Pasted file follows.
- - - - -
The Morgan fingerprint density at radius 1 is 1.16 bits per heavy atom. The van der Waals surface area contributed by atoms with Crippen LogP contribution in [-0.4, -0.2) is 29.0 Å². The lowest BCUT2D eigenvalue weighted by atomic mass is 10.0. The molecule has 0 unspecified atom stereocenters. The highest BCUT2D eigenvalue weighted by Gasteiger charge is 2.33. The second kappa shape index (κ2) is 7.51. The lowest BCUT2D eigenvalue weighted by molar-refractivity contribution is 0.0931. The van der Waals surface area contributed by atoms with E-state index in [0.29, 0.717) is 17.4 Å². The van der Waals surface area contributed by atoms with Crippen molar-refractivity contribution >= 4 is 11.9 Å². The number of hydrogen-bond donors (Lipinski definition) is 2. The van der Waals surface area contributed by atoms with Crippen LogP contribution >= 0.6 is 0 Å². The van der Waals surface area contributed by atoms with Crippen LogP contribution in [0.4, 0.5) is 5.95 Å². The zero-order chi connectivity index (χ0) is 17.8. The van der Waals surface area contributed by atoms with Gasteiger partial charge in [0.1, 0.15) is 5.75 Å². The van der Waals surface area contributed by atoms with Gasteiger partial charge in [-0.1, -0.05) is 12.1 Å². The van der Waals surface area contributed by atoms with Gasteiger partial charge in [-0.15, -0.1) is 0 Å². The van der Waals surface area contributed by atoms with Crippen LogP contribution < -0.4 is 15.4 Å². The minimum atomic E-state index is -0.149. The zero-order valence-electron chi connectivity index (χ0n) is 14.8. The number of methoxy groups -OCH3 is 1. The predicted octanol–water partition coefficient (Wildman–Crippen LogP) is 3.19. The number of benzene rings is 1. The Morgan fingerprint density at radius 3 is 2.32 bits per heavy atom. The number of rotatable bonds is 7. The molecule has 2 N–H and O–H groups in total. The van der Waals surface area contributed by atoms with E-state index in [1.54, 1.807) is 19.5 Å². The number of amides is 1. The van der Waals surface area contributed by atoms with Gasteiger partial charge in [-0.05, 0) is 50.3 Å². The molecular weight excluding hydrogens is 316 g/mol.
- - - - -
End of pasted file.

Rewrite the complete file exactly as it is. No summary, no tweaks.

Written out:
The Morgan fingerprint density at radius 1 is 1.16 bits per heavy atom. The van der Waals surface area contributed by atoms with Crippen LogP contribution in [-0.4, -0.2) is 29.0 Å². The lowest BCUT2D eigenvalue weighted by atomic mass is 10.0. The molecule has 0 unspecified atom stereocenters. The highest BCUT2D eigenvalue weighted by Gasteiger charge is 2.33. The second kappa shape index (κ2) is 7.51. The lowest BCUT2D eigenvalue weighted by molar-refractivity contribution is 0.0931. The van der Waals surface area contributed by atoms with E-state index in [0.29, 0.717) is 17.4 Å². The van der Waals surface area contributed by atoms with Crippen molar-refractivity contribution >= 4 is 11.9 Å². The number of hydrogen-bond donors (Lipinski definition) is 2. The van der Waals surface area contributed by atoms with Crippen LogP contribution >= 0.6 is 0 Å². The van der Waals surface area contributed by atoms with Crippen LogP contribution in [0.4, 0.5) is 5.95 Å². The zero-order chi connectivity index (χ0) is 17.8. The van der Waals surface area contributed by atoms with Gasteiger partial charge in [0.1, 0.15) is 5.75 Å². The van der Waals surface area contributed by atoms with Gasteiger partial charge in [-0.1, -0.05) is 12.1 Å². The van der Waals surface area contributed by atoms with Gasteiger partial charge in [-0.15, -0.1) is 0 Å². The van der Waals surface area contributed by atoms with Crippen LogP contribution < -0.4 is 15.4 Å². The minimum atomic E-state index is -0.149. The zero-order valence-electron chi connectivity index (χ0n) is 14.8. The number of methoxy groups -OCH3 is 1. The predicted octanol–water partition coefficient (Wildman–Crippen LogP) is 3.19. The number of benzene rings is 1. The Morgan fingerprint density at radius 3 is 2.32 bits per heavy atom. The number of rotatable bonds is 7. The molecule has 2 N–H and O–H groups in total. The van der Waals surface area contributed by atoms with E-state index in [1.54, 1.807) is 19.5 Å². The number of amides is 1. The van der Waals surface area contributed by atoms with Gasteiger partial charge in [-0.05, 0) is 50.3 Å². The molecular weight excluding hydrogens is 316 g/mol.